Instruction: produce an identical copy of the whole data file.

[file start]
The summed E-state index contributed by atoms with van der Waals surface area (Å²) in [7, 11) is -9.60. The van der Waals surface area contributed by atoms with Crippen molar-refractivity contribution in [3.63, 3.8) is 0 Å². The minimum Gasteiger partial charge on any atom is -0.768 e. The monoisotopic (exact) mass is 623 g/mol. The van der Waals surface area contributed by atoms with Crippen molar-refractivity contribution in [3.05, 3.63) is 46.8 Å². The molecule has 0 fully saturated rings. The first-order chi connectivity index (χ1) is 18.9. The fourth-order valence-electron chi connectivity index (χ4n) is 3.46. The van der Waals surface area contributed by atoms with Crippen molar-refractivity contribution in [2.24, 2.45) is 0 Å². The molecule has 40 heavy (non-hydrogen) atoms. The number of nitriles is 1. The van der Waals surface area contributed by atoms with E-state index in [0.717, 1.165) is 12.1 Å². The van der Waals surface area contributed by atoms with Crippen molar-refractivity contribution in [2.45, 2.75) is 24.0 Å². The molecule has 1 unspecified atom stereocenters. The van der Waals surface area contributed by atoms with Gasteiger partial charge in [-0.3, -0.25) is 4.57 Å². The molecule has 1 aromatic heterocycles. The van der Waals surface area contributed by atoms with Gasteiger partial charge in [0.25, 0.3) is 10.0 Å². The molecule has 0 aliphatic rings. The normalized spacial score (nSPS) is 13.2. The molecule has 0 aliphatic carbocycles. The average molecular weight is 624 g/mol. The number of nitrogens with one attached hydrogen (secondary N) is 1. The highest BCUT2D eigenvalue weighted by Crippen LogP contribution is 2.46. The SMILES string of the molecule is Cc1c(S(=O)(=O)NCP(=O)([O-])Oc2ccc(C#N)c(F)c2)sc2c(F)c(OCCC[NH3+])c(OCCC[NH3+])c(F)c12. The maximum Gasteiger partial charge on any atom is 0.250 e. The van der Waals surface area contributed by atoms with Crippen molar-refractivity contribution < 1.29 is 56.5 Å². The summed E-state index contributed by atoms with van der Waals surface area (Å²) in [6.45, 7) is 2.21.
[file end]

The summed E-state index contributed by atoms with van der Waals surface area (Å²) in [7, 11) is -9.60. The van der Waals surface area contributed by atoms with Crippen molar-refractivity contribution in [3.63, 3.8) is 0 Å². The minimum Gasteiger partial charge on any atom is -0.768 e. The monoisotopic (exact) mass is 623 g/mol. The van der Waals surface area contributed by atoms with Crippen molar-refractivity contribution in [3.05, 3.63) is 46.8 Å². The molecule has 0 fully saturated rings. The first-order chi connectivity index (χ1) is 18.9. The fourth-order valence-electron chi connectivity index (χ4n) is 3.46. The van der Waals surface area contributed by atoms with Crippen molar-refractivity contribution in [2.24, 2.45) is 0 Å². The molecule has 40 heavy (non-hydrogen) atoms. The number of nitriles is 1. The van der Waals surface area contributed by atoms with E-state index in [0.717, 1.165) is 12.1 Å². The van der Waals surface area contributed by atoms with Crippen molar-refractivity contribution in [2.45, 2.75) is 24.0 Å². The molecule has 1 unspecified atom stereocenters. The van der Waals surface area contributed by atoms with Gasteiger partial charge in [-0.3, -0.25) is 4.57 Å². The molecule has 1 aromatic heterocycles. The van der Waals surface area contributed by atoms with Gasteiger partial charge in [0.25, 0.3) is 10.0 Å². The molecule has 0 aliphatic rings. The normalized spacial score (nSPS) is 13.2. The molecule has 0 aliphatic carbocycles. The average molecular weight is 624 g/mol. The number of nitrogens with one attached hydrogen (secondary N) is 1. The highest BCUT2D eigenvalue weighted by Crippen LogP contribution is 2.46. The SMILES string of the molecule is Cc1c(S(=O)(=O)NCP(=O)([O-])Oc2ccc(C#N)c(F)c2)sc2c(F)c(OCCC[NH3+])c(OCCC[NH3+])c(F)c12. The maximum Gasteiger partial charge on any atom is 0.250 e. The van der Waals surface area contributed by atoms with Crippen molar-refractivity contribution < 1.29 is 56.5 Å². The summed E-state index contributed by atoms with van der Waals surface area (Å²) in [6.45, 7) is 2.21.